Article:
So due to the fact that the town attorney had recognized the illegality of both moratoriums, he drafted a new resolution to bring back the illegal moratoriums, which the chairmen of the council passed immediately, perhaps again illegally in part because one of the resolutions appears to have not been. delegated.

I realize this is all baffling, but the bottom line is that with both endowments passed illegally, the current ordinances are still in effect. So, the refusal to accept the SUP was not legally justified, and thus lawsuits invited by those – and there are at least three – who have attempted to file it.

Folks, if these lawsuits are filed, you can see more than $107,000 in legal fees spent last month and possibly in the coming months while the liquor lawsuit continues. While some may not care and even cheer the board of directors to gamble with our money, I think the wisest heads should prevail here. The Board must call a private meeting and approve the applicant’s request. Furthermore, the Board should invite others to resubmit their SUP applications. Failure to do so could result in lawyers, if not applicants, paying significant damages if they are successful in filing a lawsuit. Personally, I don’t want to see that.

Finally, on another matter that may also lead to more lawsuits, the council has set a public hearing for October on rewriting the winery’s decree. This proposed law would effectively mean that no one would invest money in a winery or other farm processing facility, because it would be economically impossible to operate it. Moving from a minimum of 50 acres to a minimum of 80 acres for a large facility removes the economic value of a farmer’s property if he owns less than 80 acres.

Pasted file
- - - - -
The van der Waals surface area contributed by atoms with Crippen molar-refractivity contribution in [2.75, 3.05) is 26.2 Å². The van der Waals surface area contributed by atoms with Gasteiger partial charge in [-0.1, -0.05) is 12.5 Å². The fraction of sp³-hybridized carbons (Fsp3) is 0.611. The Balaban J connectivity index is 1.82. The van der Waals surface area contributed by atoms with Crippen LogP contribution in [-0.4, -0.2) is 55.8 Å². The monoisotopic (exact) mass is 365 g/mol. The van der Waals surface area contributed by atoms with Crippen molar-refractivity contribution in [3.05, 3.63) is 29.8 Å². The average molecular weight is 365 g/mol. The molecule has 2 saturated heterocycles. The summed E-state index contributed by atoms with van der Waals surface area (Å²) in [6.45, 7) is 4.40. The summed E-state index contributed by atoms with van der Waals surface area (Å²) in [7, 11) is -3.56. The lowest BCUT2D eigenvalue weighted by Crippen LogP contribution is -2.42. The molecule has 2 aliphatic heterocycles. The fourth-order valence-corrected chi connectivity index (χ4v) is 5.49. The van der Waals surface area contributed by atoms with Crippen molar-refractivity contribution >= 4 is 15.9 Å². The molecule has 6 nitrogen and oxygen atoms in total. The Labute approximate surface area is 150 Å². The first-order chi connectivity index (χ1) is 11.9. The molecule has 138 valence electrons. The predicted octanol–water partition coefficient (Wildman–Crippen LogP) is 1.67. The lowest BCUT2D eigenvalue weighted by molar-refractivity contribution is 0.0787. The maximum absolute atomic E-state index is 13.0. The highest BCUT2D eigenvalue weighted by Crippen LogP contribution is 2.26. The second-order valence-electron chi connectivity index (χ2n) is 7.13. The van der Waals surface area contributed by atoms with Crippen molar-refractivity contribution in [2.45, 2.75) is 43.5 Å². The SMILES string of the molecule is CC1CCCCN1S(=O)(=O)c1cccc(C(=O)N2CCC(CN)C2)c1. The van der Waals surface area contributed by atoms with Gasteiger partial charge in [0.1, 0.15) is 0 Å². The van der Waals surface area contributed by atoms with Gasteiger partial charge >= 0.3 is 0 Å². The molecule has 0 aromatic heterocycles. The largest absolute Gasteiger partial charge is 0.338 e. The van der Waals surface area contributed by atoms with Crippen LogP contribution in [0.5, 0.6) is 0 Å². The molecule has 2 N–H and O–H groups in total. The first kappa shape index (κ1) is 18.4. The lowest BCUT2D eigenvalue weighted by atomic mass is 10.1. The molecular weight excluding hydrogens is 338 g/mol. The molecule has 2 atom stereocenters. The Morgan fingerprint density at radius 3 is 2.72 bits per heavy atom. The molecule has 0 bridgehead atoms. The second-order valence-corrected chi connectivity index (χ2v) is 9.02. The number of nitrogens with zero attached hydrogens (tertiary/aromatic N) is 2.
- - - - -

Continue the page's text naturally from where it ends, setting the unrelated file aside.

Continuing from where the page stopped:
Based on previous drafts, other provisions of the invisible proposal are discouraging the opening of a winery. Ridiculous restrictions on things like limiting outdoor seating to 50 people with no basis or analysis on how to protect the health, welfare and safety of the peninsula are just other grounds for lawsuits.

The argument was put forward that this new proposal would give farmers equality with that of wineries. This is throwing ashes in the eyes. It will give parity by making the farmers unable to use their land economically as a potential investor in the land for the winery. This is all it does.

The growers have asked for parity with the existing law that wineries already operate in, not a new law that severely restricts what can be done with your plantation processing facility. If this decree was enacted, it would do nothing for the farmer, contrary to the false statements of the town council members and peninsula protection (PTP).

I hope that a number of cultivators, real or otherwise, will appear at the meeting to express their opposition to this ill-considered proposal. And don’t be fooled that this proposal was put forward by the so-called Citizens Agricultural Committee. The cultivators on that committee opposed many ideas. Other non-farmer representatives, 50 percent of whom are PTP, had one goal in mind: to prevent more wineries from coming to the peninsula.

You may agree with their goals, but at the same time, they are actually detrimental to the farmers. It’s time for the board to sign up for Gamblers Anonymous and stop gambling with our money.